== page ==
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People still call him “Willy” although his name changed to Wahyu Sulaiman Rendra when he converted to Islam in 1970. From birth until the age of 35, he was known as Willibrordus Surendra Broto, or W.S. Rendra.

Rendra is known not only as a poet, but also as a dramatist.

Born in Solo, Central Java, on Thursday, November 7, 1935, from a Javanese Catholic family. He was educated from kindergarten through high school in the city of his birth. He continued his studies at the Literature Department at Gajah Mada University in Yogyakarta. His enjoyment of dramatic performance began when he was in high school.

In 1957, Rendra won the literary award from the Consultative Body for National Cultural (Badan Musawarat Kebudayaan Nasional) for his poetry compilation Balada Orang-orang Tercinta. His name was immediately championed as the master ballad verse, and subsequently many young Indonesian poets imitated his style. He received numerous awards, among them the Wertheim Encourage Award 1991, and the SEA-Write Award 1996.

In the 1980’s, he became known as “a leaflet poet” as he wrote socially conscious poetry.  He is respected by the public at large for his courage and skill at articulating the aspirations of society. His poems have been translated to many languages, including English, Dutch, German, Japanese, Russian and Hindi. In1957, he had the opportunity to visit the Soviet Union; he also lived in the United States for three years (1964 – 1967) while studying at the American Academy of Dramatic Art, New York.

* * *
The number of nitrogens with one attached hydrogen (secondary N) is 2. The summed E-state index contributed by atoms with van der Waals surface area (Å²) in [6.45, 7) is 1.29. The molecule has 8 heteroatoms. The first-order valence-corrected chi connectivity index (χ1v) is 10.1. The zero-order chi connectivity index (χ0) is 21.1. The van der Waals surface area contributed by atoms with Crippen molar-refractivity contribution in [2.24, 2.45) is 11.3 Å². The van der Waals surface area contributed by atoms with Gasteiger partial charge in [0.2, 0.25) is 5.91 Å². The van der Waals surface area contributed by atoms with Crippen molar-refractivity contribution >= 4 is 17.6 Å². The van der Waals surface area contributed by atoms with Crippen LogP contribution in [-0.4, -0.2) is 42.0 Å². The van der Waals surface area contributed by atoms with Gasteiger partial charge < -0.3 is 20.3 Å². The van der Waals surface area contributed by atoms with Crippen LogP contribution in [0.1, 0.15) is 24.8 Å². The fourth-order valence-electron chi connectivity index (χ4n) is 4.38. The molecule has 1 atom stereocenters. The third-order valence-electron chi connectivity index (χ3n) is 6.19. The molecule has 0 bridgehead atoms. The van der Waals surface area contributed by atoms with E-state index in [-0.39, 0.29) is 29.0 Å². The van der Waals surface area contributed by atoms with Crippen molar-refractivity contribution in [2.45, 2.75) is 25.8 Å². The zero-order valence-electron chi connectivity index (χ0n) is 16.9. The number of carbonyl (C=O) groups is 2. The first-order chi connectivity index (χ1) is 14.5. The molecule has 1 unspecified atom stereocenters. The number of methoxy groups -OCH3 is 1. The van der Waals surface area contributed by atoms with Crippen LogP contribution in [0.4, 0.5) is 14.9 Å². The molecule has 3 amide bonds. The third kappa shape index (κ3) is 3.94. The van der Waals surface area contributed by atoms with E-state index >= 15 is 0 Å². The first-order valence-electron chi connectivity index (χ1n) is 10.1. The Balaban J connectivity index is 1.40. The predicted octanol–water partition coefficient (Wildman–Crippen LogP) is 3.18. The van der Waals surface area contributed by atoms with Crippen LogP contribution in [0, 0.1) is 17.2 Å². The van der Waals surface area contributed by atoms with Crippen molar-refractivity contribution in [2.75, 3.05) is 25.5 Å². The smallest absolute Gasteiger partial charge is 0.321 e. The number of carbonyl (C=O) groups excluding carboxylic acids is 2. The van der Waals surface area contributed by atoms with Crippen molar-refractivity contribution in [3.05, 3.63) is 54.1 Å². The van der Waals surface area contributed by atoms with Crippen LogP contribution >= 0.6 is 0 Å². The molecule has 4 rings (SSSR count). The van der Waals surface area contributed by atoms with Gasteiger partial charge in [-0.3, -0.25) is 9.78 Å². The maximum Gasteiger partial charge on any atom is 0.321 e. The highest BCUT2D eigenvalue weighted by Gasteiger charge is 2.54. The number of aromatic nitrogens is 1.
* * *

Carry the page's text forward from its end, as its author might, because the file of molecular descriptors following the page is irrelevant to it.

After returning from New York, Rendra founded the Bengkel Theater. With his apprentices at Bengkel, he caused a great public stir with their “Kaum Urakan” encampment at Parangtritis beach in 1972.

Sunarti Suwandi (Almarhum) is his first wife. She was the woman who inspired much of Rendra’s early poetry. In 1970, Rendra converted to Islam and married Sitoresmi Prabuningrat, one of his colleagues from Bengkel Theater.  Currently, Rendra lives with his third wife, Ken Zuraida, and his Bengkel Theater protégés in the village of Cipayung on 2.5 hectares of farmland and livestock to provide for their daily needs

Books by Rendra
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